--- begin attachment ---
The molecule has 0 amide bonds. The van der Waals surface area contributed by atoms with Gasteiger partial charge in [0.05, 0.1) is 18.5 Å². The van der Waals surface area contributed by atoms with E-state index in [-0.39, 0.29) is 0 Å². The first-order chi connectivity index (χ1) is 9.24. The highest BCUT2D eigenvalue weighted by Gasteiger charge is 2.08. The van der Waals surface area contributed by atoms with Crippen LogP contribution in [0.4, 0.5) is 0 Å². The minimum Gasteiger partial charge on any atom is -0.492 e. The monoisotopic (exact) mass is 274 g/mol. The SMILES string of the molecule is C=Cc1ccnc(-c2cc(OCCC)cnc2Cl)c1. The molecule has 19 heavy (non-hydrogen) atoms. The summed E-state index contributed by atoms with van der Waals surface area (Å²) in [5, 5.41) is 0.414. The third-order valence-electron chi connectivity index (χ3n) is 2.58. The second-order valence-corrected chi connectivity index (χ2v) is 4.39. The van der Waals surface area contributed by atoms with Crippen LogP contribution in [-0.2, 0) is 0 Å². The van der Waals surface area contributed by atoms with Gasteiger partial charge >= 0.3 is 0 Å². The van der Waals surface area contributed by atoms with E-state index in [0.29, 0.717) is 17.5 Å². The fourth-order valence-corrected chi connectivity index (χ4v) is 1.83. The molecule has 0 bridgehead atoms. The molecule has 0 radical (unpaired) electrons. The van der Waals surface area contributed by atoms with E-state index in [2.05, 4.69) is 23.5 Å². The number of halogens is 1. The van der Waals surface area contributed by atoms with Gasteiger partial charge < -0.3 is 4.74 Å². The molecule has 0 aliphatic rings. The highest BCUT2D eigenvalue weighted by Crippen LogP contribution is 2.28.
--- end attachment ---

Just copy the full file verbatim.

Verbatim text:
The molecule has 0 amide bonds. The van der Waals surface area contributed by atoms with Gasteiger partial charge in [0.05, 0.1) is 18.5 Å². The van der Waals surface area contributed by atoms with E-state index in [-0.39, 0.29) is 0 Å². The first-order chi connectivity index (χ1) is 9.24. The highest BCUT2D eigenvalue weighted by Gasteiger charge is 2.08. The van der Waals surface area contributed by atoms with Crippen LogP contribution in [0.4, 0.5) is 0 Å². The minimum Gasteiger partial charge on any atom is -0.492 e. The monoisotopic (exact) mass is 274 g/mol. The SMILES string of the molecule is C=Cc1ccnc(-c2cc(OCCC)cnc2Cl)c1. The molecule has 19 heavy (non-hydrogen) atoms. The summed E-state index contributed by atoms with van der Waals surface area (Å²) in [5, 5.41) is 0.414. The third-order valence-electron chi connectivity index (χ3n) is 2.58. The second-order valence-corrected chi connectivity index (χ2v) is 4.39. The van der Waals surface area contributed by atoms with Crippen LogP contribution in [-0.2, 0) is 0 Å². The van der Waals surface area contributed by atoms with Gasteiger partial charge >= 0.3 is 0 Å². The van der Waals surface area contributed by atoms with E-state index in [0.29, 0.717) is 17.5 Å². The fourth-order valence-corrected chi connectivity index (χ4v) is 1.83. The molecule has 0 bridgehead atoms. The molecule has 0 radical (unpaired) electrons. The van der Waals surface area contributed by atoms with E-state index in [2.05, 4.69) is 23.5 Å². The number of halogens is 1. The van der Waals surface area contributed by atoms with Gasteiger partial charge < -0.3 is 4.74 Å². The molecule has 0 aliphatic rings. The highest BCUT2D eigenvalue weighted by Crippen LogP contribution is 2.28.